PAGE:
Table of Contents

Handbook on the History of Economic Analysis Volume I

Handbook on the History of Economic Analysis Volume I

Great Economists Since Petty and Boisguilbert

Edited by Gilbert Faccarello and Heinz D. Kurz

Volume I contains original biographical profiles of many of the most important and influential economists from the seventeenth century to the present day. These inform the reader about their lives, works and impact on the further development of the discipline. The emphasis is on their lasting contributions to our understanding of the complex system known as the economy. The entries also shed light on the means and ways in which the functioning of this system can be improved and its dysfunction reduced. Each Handbook can be read individually and acts as a self-contained volume in its own right. It can be purchased separately or as part of a three-volume set.

Chapter 116: Michio Morishima (1923–2004)

Toichiro Asada

Subjects: economics and finance, history of economic thought

Extract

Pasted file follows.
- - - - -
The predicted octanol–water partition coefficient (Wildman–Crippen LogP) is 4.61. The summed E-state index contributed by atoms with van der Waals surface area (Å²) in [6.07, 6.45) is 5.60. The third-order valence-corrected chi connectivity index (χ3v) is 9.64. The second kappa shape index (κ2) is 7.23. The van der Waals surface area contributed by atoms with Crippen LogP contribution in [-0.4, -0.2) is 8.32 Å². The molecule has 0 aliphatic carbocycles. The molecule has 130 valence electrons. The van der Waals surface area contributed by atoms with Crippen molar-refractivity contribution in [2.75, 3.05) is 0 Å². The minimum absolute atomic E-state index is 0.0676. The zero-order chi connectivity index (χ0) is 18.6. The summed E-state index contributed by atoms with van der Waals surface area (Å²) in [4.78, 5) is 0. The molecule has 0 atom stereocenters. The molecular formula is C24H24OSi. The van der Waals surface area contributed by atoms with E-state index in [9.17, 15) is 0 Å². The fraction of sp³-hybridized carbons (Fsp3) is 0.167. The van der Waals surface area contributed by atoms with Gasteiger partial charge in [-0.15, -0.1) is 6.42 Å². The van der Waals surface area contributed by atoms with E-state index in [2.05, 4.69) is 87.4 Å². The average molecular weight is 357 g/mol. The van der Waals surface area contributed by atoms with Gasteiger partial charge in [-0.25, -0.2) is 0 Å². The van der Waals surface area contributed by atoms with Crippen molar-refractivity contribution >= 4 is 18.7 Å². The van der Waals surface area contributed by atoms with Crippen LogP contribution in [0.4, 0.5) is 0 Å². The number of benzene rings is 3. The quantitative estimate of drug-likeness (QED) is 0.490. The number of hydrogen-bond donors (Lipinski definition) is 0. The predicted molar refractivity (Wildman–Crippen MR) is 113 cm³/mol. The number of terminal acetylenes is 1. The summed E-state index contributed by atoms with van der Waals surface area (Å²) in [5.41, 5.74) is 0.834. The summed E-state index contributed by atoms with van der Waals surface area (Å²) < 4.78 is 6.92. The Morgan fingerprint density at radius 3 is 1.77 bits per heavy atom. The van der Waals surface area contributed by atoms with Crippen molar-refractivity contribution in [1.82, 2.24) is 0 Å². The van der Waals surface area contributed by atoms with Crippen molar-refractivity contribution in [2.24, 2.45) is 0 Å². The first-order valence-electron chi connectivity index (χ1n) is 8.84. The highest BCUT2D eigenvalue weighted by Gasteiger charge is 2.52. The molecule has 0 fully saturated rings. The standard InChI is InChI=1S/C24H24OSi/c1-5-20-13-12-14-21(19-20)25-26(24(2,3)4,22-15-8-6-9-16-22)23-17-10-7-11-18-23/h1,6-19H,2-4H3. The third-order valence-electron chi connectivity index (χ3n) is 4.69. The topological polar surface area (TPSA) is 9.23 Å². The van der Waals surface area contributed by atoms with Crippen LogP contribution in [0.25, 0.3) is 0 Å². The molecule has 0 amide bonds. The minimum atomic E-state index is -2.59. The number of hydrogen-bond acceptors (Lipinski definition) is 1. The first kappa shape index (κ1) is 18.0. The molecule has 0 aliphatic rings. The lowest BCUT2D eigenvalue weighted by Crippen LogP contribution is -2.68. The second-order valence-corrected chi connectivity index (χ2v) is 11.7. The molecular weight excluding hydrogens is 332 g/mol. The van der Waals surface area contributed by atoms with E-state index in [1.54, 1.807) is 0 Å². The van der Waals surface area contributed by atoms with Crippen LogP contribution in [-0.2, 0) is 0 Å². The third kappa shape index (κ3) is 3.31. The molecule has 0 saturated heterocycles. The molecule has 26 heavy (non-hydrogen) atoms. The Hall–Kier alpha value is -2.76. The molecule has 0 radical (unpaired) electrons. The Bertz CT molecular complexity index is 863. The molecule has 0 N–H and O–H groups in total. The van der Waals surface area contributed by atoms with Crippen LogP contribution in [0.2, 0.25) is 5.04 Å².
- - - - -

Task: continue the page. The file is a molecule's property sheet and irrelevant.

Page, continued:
Michio Morishima (1923–2004) is an internationally renowned Japanese mathematical economist, although his base was the London School of Economics (LSE) in England rather than Japan for a long time. He was born in 1923 in Japan, and entered Kyoto Imperial University (currently Kyoto University) as a student in the midst of World War II (1942). In Kyoto, he studied sociology under the guidance of the distinguished sociologist Yasuma Takata and studied Western mainstream economic theory (in particular, Hicks’s 1939 Value and Capital) under the guidance of Hideo Aoyama. After World War II, he taught economic theory at Kyoto University and Osaka University in Japan. In 1969, he shifted his base from Japan to England, and taught economic theory at the University of Essex. He was a professor of economic theory at the LSE from 1970 to 1988. He contributed to the establishment of the Suntry and Toyota International Centre for Economic and Related Disciplines (STICERD) at the LSE and became the first chairman of STICERD. After retiring from the LSE, he taught economics at the University of Siena, Italy. He became the first Japanese economist to undertake the role of the president of the Econometric Society in 1965 when he was a professor at Osaka University. (Later two Japanese economists, Hirofumi Uzawa and Takashi Negishi, followed him to become the president of the Econometric Society.) He has published numerous creative papers on mathematical economic theory both in Japanese and in English since the 1950s. In particular, he contributed in...

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